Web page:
The title is right!.. Why aren’t people using condoms?.. If your gona have high risk sexu*l activity you have a responsibility to protect your self and others!..
    Al as o did they ever catch that creep who pisted he was HIV positive and out to infect BBC as many yoyng gurlsvas he could?!..
    Try and find that source.. Then kill him in sight!!

  2. Amazingly the article doesn’t mention that the population is predominantly Black and Latino or that redlining by HASA—you only get $999 when you have HIV and receive state aid—so the rents are deliberately set at certain levels in certain parts of the cities for certain kinds of people who have certain kinds of diseases. It’s no “coincidence” nor residential fault that this is true.

  3. So basically mofo's are burning out here!!

  4. Not surprising to me. That sex-lunatic junkyard dog I was married to that would screw anything that moved or wasn't nailed down, male or female–probably did it with some animals, too — was born and raised in that zip code. Ewww. Nasty.

  5. I lived in that area in my early teens, I am not at all shocked by the statistics. My mother escaped an abusive marriage in Alabama and that was the only place she could afford with six kids. The area is Black and Latino, and the worse examples of both races.

    In 1974, my first year of high school, boys would meet you in the first period and expect to have sex by the end of the day. They were not against raping you. I did not date in high school. I did not meet anyone that I would consider bringing home to meet my mother. Every week you heard about another girl being pregnant.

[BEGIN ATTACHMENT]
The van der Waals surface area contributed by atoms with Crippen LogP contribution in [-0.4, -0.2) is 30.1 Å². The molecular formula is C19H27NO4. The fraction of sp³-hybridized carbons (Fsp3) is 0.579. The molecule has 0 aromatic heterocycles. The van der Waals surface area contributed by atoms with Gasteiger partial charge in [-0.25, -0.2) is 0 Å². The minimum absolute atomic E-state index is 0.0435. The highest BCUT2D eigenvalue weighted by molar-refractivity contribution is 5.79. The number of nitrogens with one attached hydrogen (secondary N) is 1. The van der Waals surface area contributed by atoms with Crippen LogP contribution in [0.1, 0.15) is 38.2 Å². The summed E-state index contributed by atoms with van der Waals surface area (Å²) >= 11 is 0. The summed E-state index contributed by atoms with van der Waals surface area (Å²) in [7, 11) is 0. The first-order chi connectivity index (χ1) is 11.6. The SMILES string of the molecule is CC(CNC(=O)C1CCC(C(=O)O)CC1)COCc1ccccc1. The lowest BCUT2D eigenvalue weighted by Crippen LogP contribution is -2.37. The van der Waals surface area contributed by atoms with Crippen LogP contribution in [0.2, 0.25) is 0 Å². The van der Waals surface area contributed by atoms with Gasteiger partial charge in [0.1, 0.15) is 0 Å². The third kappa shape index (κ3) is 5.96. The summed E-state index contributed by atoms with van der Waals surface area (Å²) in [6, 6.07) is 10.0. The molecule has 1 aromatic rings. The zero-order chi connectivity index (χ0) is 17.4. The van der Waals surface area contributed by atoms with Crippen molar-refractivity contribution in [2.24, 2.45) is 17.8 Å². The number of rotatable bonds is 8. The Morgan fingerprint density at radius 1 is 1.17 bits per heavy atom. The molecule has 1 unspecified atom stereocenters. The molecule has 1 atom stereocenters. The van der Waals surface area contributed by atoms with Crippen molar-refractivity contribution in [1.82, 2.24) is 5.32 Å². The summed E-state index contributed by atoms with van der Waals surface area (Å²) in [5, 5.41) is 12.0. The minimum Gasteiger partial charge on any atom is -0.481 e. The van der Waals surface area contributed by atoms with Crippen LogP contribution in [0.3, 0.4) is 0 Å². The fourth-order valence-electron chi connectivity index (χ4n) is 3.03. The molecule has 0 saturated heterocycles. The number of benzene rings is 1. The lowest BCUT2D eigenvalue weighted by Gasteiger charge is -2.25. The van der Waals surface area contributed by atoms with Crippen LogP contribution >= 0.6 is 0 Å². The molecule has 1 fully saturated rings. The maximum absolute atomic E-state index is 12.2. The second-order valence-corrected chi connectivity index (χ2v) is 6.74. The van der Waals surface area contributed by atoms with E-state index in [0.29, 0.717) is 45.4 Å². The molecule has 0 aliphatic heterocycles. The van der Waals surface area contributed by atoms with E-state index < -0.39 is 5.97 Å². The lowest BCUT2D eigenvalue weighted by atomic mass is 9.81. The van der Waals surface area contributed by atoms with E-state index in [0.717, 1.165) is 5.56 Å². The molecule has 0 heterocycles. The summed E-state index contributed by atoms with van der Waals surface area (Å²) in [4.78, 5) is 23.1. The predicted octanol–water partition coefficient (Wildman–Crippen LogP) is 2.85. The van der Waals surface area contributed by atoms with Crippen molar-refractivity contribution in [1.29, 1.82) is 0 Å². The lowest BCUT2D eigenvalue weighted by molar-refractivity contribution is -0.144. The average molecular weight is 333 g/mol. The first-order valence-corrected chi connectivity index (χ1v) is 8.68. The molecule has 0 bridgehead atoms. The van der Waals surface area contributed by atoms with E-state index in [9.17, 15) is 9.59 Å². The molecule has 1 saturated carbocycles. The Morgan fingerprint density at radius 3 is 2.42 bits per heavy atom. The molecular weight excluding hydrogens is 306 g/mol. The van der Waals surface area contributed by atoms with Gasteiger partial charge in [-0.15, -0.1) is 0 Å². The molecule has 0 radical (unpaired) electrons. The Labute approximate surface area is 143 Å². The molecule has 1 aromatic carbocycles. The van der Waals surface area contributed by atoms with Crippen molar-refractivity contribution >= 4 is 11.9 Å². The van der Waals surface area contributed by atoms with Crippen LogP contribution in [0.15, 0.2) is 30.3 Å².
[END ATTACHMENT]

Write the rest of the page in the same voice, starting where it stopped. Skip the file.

By my senior year, 1978, many pregnant girls were in Junior High. It’s not as if no one knew about condoms because they were discussed in health classes. Many girls wanted to get pregnant because that was an easy welfare check and they did not have to go to school anymore. Condoms were also the cheapest things you could buy, many boys were becoming drug dealers. They would not use them.

    There are many clinics in the region, most within walking distance. I had the same doctor for 5 years, he discussed birth control options with me. I told him that since I wasn’t or planned to be intimate anytime soon, I didn’t need it. He gave me a bunch of condoms anyway and suggested I go on the pill. I never needed to use the condoms and never needed the pills. I wasn’t ready for that and didn’t place myself in compromising positions and didn’t care about having a boyfriend.

    Those people are not concerned about preventive health. Many spend hours in emergency rooms for non-emergency cases. They could register at a clinic. Every benefit a poor person needs is available to them, but people who need assistance the most are the least likely to use it. Most women do not seek prenatal care. They know about these services because when they apply for welfare benefits, they have to provide proof of pregnancy from a physician. They will make sure to to that, but not continue to seek care because they are lazy.

    Unfortunately, most of those people are uneducated and on welfare. Most are drop outs. The area is one where values of any kind are limited. It is hopeless. I thank God everyday that I made it out and never looked back. I went to college and eventually left New York in 2002.

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    .